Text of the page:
Communications and Marketing
[Archive] There and back again: H-BRS Student in Ghana
H-BRS: What gave you the idea of going to Ghana, and how did you finance your trip?
Lioba Visser: Since our course (Business Management) has a mandatory practical semester, I thought that I would combine the necessary with the interesting and go abroad. I owe the fact that my destination was Ghana to the Vice President, Jürgen Bode and his Africa Project, as well as Regina Brautlacht from the Language Centre, who is in charge of the Intercultural Student Project between H-BRS and its partner institution, Cape Coast University. Through these channels I also received a scholarship for my Bachelor's thesis about the market research that I carried out during the practical semester.
H-BRS: You spent half a year living and working in Cape Coast. How does life in Ghana differ from everyday life in Europe?
Visser: At first it was a completely new world for me. Where else would you find a family of painted chickens crossing the road in Superman capes on your way to work? Where else is traffic conducted by volunteers who are paid for their work in tips? These are just two impressions that perhaps give you a small idea of just how different things are there.
But they are “exotic”, visual impressions; ultimately it was the people there who impressed me the most. Ghanaians are unbelievably tolerant, especially towards other religions. I saw my Catholic colleagues singing Muslim songs at joint celebrations – even though the people are very religious. They are very open-hearted towards foreigners, but always polite and full of respect.
Naturally there is also another side: police who randomly close a road and demand money for permission to continue driving. And the fact that the children of the poor have to work to earn money is unfortunately completely normal.
H-BRS: You worked on the campus of Cape Coast University (UCC). Can you describe it a little?
Visser: The campus is enormous, like an actual town! Thousands of students live on the site, and there are shops, a hospital, a fire station, countless student halls of residence and churches, and last but not least the shuttle buses, without which everyone would have to spend so long walking from A to B.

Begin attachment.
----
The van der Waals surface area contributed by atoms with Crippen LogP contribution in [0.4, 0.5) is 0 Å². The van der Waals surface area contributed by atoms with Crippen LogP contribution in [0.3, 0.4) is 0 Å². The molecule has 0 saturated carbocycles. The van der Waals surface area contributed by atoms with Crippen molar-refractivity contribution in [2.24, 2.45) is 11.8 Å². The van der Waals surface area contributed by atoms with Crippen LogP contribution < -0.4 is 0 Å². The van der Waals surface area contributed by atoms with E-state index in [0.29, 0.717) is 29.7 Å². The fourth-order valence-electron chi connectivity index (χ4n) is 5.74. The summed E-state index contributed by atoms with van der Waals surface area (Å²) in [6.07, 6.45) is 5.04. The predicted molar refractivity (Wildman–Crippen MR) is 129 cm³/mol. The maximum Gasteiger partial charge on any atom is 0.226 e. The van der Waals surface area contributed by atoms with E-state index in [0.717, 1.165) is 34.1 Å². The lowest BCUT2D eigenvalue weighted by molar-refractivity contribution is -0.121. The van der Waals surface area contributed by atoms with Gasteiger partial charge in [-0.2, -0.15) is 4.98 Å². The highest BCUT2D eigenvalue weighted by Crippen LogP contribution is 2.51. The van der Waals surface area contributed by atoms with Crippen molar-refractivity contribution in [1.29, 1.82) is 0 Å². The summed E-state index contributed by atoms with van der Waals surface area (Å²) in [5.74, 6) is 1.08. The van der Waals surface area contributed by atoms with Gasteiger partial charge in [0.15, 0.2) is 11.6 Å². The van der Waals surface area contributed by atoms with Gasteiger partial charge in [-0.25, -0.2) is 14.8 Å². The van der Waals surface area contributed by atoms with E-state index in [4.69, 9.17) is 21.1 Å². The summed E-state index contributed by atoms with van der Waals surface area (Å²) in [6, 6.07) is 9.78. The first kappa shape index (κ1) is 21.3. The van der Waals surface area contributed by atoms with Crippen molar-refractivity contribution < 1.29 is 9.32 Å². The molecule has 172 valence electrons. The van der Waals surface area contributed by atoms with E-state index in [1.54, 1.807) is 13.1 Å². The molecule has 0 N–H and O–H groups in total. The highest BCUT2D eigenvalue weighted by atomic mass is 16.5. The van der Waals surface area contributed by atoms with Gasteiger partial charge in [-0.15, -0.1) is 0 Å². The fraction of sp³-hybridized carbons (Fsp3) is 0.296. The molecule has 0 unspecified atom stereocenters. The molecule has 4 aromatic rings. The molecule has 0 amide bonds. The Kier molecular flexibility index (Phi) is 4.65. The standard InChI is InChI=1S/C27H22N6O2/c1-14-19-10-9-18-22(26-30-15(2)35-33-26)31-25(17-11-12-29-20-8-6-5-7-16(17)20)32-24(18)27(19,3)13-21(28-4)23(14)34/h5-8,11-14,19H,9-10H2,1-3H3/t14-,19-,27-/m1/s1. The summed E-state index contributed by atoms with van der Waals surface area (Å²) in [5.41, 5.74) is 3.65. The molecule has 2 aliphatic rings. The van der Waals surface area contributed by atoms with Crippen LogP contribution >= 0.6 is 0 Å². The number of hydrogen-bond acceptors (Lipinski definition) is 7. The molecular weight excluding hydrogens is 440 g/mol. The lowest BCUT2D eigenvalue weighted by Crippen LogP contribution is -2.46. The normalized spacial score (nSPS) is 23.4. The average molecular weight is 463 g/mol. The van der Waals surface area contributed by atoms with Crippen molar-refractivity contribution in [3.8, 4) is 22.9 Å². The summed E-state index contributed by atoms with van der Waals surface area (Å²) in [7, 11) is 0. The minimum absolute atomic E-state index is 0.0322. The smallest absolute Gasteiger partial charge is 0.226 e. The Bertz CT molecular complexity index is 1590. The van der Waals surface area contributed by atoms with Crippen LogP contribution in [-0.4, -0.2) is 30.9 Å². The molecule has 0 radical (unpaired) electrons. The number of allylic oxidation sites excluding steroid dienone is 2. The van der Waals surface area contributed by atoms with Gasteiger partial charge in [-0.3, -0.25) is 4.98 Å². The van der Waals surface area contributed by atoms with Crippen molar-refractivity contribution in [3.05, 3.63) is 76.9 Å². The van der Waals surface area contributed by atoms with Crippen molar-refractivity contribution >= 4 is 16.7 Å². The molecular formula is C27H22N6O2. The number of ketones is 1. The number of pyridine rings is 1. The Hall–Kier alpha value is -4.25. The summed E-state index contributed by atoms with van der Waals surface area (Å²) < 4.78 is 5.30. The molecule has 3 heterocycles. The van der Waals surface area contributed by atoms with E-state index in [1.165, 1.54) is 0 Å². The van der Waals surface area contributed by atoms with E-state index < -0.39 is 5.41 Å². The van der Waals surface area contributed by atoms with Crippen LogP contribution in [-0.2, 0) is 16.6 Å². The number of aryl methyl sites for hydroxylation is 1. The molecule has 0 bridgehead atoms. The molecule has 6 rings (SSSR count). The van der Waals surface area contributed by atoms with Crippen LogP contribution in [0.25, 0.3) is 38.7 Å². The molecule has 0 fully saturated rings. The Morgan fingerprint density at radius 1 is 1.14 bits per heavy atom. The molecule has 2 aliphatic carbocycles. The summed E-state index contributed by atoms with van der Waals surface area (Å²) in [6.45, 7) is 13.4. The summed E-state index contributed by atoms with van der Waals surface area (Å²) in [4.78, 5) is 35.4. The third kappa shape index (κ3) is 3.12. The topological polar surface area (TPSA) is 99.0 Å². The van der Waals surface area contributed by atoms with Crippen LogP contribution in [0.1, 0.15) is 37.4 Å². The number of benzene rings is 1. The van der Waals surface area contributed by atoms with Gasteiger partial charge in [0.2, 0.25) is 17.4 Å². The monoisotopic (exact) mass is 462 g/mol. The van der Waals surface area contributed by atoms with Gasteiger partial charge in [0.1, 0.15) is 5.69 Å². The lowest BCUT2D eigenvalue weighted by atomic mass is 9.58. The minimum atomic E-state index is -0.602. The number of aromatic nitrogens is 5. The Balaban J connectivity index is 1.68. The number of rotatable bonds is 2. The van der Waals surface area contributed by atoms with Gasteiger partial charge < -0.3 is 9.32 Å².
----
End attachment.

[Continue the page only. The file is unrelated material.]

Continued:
H-BRS: OK, now down to business: what was your placement like?
Visser: I was employed on campus as a research associate and supported Professor Daniel Agyapong with a student project on intercultural communication and a workshop on the subject of e-learning. But for my actual industrial placement job I worked as a market researcher in a Nigerian company. They wanted to know if the Ghanaian market was ready for another laundry starch product. Treating clothing with laundry starch is a daily occurrence here.
I drew up a rather comprehensive questionnaire: Where do people buy this product? Which advertising media are noticed the most, how should the product smell, what kind of packaging is preferred? Should the product be in spray or powder form?
The questionnaires went out by post to over 500 distance students of the UCC, a very varied group, the majority of whom worked and earned money. I received 350 replies, which I evaluated and transferred manually onto the internet. The result was very positive for the company: the market for laundry starch in Ghana is a long way from being saturated.
H-BRS: Wow, you worked pretty hard! Was there much time left over for leisure activities?
Visser: I travelled a lot, visited the capital, Accra, and saw the old slave forts in the town of Elmina with my Ghanaian housemate. On the evening of a typical work day volunteer helpers from abroad often met on the beach in Cape Coast where two Germans from the south run a bar and hotel. It was a typical international meeting place, very relaxed.
H-BRS: On the subject of restaurants, what do people eat in Ghana, except for pizzas delivered from the takeaway?
Visser: (grins) The pizza with my colleagues was a one-off. There is often rice or fufu, a pulp of yam roots and plantains. The Ghanaian women are all pretty strong thanks to the strenuous way that fufu is made with a giant mortar. Another special thing is that everything is eaten by hand here, even soup. It takes a bit of getting used to at first.
H-BRS: Lioba, thank you very much for taking so much time for us and thank you also for all the photos that you brought back with you from Ghana.
The interview was conducted by Juri Küstenmacher